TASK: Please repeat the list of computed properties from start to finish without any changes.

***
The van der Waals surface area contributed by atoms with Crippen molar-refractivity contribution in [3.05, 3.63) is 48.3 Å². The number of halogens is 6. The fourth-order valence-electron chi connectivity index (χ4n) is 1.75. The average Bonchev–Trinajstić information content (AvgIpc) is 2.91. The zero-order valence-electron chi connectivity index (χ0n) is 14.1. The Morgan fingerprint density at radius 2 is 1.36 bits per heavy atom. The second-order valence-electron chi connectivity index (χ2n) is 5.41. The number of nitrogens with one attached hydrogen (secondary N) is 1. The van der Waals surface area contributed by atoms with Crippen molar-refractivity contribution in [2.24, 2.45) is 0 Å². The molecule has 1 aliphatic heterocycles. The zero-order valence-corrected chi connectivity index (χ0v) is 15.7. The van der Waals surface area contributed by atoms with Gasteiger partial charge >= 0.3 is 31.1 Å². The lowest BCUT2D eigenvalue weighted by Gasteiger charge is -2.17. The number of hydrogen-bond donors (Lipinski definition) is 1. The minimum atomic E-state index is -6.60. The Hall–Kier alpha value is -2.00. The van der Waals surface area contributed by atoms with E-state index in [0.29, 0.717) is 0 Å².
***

The van der Waals surface area contributed by atoms with Crippen molar-refractivity contribution in [3.05, 3.63) is 48.3 Å². The number of halogens is 6. The fourth-order valence-electron chi connectivity index (χ4n) is 1.75. The average Bonchev–Trinajstić information content (AvgIpc) is 2.91. The zero-order valence-electron chi connectivity index (χ0n) is 14.1. The Morgan fingerprint density at radius 2 is 1.36 bits per heavy atom. The second-order valence-electron chi connectivity index (χ2n) is 5.41. The number of nitrogens with one attached hydrogen (secondary N) is 1. The van der Waals surface area contributed by atoms with Crippen molar-refractivity contribution in [2.24, 2.45) is 0 Å². The molecule has 1 aliphatic heterocycles. The zero-order valence-corrected chi connectivity index (χ0v) is 15.7. The van der Waals surface area contributed by atoms with Gasteiger partial charge >= 0.3 is 31.1 Å². The lowest BCUT2D eigenvalue weighted by Gasteiger charge is -2.17. The number of hydrogen-bond donors (Lipinski definition) is 1. The minimum atomic E-state index is -6.60. The Hall–Kier alpha value is -2.00. The van der Waals surface area contributed by atoms with E-state index in [0.29, 0.717) is 0 Å².